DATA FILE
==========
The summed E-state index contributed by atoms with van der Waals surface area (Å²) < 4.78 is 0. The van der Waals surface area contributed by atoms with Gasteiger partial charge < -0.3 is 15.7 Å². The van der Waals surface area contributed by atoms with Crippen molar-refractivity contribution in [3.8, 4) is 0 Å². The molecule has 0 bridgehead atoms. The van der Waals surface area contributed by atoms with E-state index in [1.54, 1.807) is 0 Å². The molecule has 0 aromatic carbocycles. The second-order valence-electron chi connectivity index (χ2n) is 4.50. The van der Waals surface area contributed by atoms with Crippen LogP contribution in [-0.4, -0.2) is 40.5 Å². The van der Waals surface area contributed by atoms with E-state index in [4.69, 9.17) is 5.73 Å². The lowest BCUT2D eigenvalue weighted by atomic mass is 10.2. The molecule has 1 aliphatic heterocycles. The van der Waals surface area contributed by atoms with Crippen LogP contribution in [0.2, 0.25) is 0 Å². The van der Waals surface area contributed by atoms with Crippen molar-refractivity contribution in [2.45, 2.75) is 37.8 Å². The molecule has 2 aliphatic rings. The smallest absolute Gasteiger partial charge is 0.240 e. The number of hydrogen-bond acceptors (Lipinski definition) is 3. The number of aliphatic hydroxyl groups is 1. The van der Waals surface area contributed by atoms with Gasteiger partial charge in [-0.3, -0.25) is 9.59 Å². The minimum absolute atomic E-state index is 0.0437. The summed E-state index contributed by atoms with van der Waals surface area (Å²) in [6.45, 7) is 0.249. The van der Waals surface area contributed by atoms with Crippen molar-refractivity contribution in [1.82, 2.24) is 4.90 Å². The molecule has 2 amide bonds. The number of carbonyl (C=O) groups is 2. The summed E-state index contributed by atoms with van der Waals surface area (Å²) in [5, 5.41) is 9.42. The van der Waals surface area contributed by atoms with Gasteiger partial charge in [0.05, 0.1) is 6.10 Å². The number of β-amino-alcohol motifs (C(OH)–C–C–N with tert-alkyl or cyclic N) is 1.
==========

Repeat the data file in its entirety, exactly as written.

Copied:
The summed E-state index contributed by atoms with van der Waals surface area (Å²) < 4.78 is 0. The van der Waals surface area contributed by atoms with Gasteiger partial charge < -0.3 is 15.7 Å². The van der Waals surface area contributed by atoms with Crippen molar-refractivity contribution in [3.8, 4) is 0 Å². The molecule has 0 bridgehead atoms. The van der Waals surface area contributed by atoms with E-state index in [1.54, 1.807) is 0 Å². The molecule has 0 aromatic carbocycles. The second-order valence-electron chi connectivity index (χ2n) is 4.50. The van der Waals surface area contributed by atoms with Crippen LogP contribution in [-0.4, -0.2) is 40.5 Å². The van der Waals surface area contributed by atoms with E-state index in [4.69, 9.17) is 5.73 Å². The lowest BCUT2D eigenvalue weighted by atomic mass is 10.2. The molecule has 1 aliphatic heterocycles. The van der Waals surface area contributed by atoms with Crippen LogP contribution in [0.2, 0.25) is 0 Å². The van der Waals surface area contributed by atoms with Crippen molar-refractivity contribution in [2.45, 2.75) is 37.8 Å². The molecule has 2 aliphatic rings. The smallest absolute Gasteiger partial charge is 0.240 e. The number of hydrogen-bond acceptors (Lipinski definition) is 3. The number of aliphatic hydroxyl groups is 1. The van der Waals surface area contributed by atoms with Gasteiger partial charge in [-0.3, -0.25) is 9.59 Å². The minimum absolute atomic E-state index is 0.0437. The summed E-state index contributed by atoms with van der Waals surface area (Å²) in [6.45, 7) is 0.249. The van der Waals surface area contributed by atoms with Crippen molar-refractivity contribution in [1.82, 2.24) is 4.90 Å². The molecule has 2 amide bonds. The number of carbonyl (C=O) groups is 2. The summed E-state index contributed by atoms with van der Waals surface area (Å²) in [5, 5.41) is 9.42. The van der Waals surface area contributed by atoms with Gasteiger partial charge in [0.05, 0.1) is 6.10 Å². The number of β-amino-alcohol motifs (C(OH)–C–C–N with tert-alkyl or cyclic N) is 1.